Wednesday, September 18, 2013

Why Settle for Average? (or, How My Physical Therapist is Helping Me Become a Better Author)

Hey there. So nice to see you again. Please excuse the lengthiness of this post, but methinks we have some catching up to do.

A lot of you have asked me, privately, where the heck I've been lately. And even more of you have wondered about it in silence, I'm sure. Suddenly I cut back my blogging and tweeting and, dramatically, and I mention a thing or two about some kind of physical therapy I'm doing, and those of you who didn't freak out were at least scratching your heads.

First, let me apologize for freaking you out. Let me clarify that I'm okay. Mostly. I'm sorry if you were worried--that was not my intent when I quietly slipped away from the public eye. My intent was to focus on more important things, but in doing so I forgot that there are a crap-ton of people out there, all over the world, that care about me.

Thanks for reminding me that you care. I love you all to the moon.

The explanation for all of this is neither easy nor succinct. It started with some problems in my shoulder that would not go away. I was in a lot of pain. My hand was tingling, going numb. This is not normal (obviously), and I knew I couldn't just keep treating it with medication but for some reason that's what I kept doing. For months. And months. Then the pain got so bad in August that I went back to my doctor and she referred me to a physical therapist.

This scared the ever-living snot out of me.

Fortunately, the place she referred me to is not so scary. It's actually fun. And informative. I'm learning and improving. I met my physical therapist (henceforth known as my PT) exactly 2 weeks ago, and in that 2 weeks I feel like a completely new person. But I don't mean physically, because physically I still have a long way to go. I mean my outlook has changed, and that makes all the difference.

Today is my 35th birthday. This is a milestone birthday for me. I finally feel like I know what I'm doing, I know what I want to do, and I know what to never repeat. Yet, during my initial consultation with my PT, he asked me what my life goals were, and I couldn't answer. I passed off the question with something lame, like, "Right now I'm just surviving."

Which isn't a false statement. But it also isn't entirely true.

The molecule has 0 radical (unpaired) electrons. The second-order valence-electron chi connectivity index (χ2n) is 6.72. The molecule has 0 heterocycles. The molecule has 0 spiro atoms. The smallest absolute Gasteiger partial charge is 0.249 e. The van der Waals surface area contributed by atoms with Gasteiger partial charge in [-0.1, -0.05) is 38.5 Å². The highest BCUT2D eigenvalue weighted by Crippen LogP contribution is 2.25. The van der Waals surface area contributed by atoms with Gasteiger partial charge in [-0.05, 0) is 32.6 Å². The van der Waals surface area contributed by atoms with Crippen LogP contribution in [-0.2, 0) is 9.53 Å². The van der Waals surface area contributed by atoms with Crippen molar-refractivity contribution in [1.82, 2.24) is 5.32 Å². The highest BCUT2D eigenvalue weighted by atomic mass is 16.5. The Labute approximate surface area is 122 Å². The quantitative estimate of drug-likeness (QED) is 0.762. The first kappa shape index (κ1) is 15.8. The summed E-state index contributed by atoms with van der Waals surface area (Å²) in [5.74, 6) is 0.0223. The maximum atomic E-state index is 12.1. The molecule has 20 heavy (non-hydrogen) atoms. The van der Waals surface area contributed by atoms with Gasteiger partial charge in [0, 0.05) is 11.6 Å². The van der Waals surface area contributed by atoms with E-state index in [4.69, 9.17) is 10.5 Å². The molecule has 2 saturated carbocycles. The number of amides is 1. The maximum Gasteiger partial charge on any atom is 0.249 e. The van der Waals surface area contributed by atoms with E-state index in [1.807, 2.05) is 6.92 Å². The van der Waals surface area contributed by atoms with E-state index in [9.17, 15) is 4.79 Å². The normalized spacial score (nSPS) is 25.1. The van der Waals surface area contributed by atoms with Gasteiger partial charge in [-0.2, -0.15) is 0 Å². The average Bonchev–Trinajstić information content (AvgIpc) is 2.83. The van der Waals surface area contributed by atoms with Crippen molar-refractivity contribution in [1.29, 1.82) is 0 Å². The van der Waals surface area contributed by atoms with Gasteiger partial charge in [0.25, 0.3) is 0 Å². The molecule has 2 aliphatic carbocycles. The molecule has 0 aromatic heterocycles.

September is the month that I usually reset myself, and this year I embarked on the biggest reset of my life. Fall is my favorite season. It refreshes me. I like to set new goals in September that carry me through the doldrums of the coming winter. When we're talking about short-term goals, I can answer that up and down and all around. But long-term goals? I get stupid and tongue-tied when people ask me about my future.

Part of the reason is that I feel lucky to have survived this long, and most of the time I'm content to just take things day by day. Who cares about 5 years from now, or 50 years from now, I'm focused on the next 5 days, 5 weeks, maybe 5 months. But as my life (hopefully) veers away from the hard times, toward (hopefully) better times, my viewpoint needs to change with it. It's time for me to start thinking more of the long road ahead.

I realized this when my PT said, "You've only lived a third of your life. You're too young to be feeling like you have only a third of it left."

Now, I often joke that I'm "old" but I know I'm not actually old. Yet it still took hearing a stranger say it to my face to realize just how much life I have left. How do I want to spend those years? Not in pain. Not stiff and sore. Not hunched over, leaning on a cane. Not popping pill after pill after pill just to get through the day.

But let's back up for a minute. Before my PT even asked me about my life goals, he told me the reason I'm having these problems. It isn't just a shoulder problem. It's a spine problem. The issues with my shoulder are a side effect of something much more serious.

I'm pretty sure my face went fifteen shades of awful when he said this.

My mother has had 2 back surgeries in the last 20 years, with the possibility of more in the future, depending on how long she lives. I love my mother, and I take it as a compliment when people say how much I look like her and act like her--she is intelligent, driven, beautiful, fun, everything I would ever want to be--but the one thing she is not is healthy. I can't even list all the things she has wrong with her, and her back problems are the worst of them.

I do not want my mother's back. She was wheelchair-bound before her last surgery. So to hear that my own spinal issues are so bad that I could be headed for surgery if I don't fix them now was more than a little frightening.

My PT asked me what I do every day. I said, "I'm a writer."

"That explains why you're slouching," he said. And then he did a perfect imitation of me sitting at my laptop, slouched over the keyboard, typing away all day.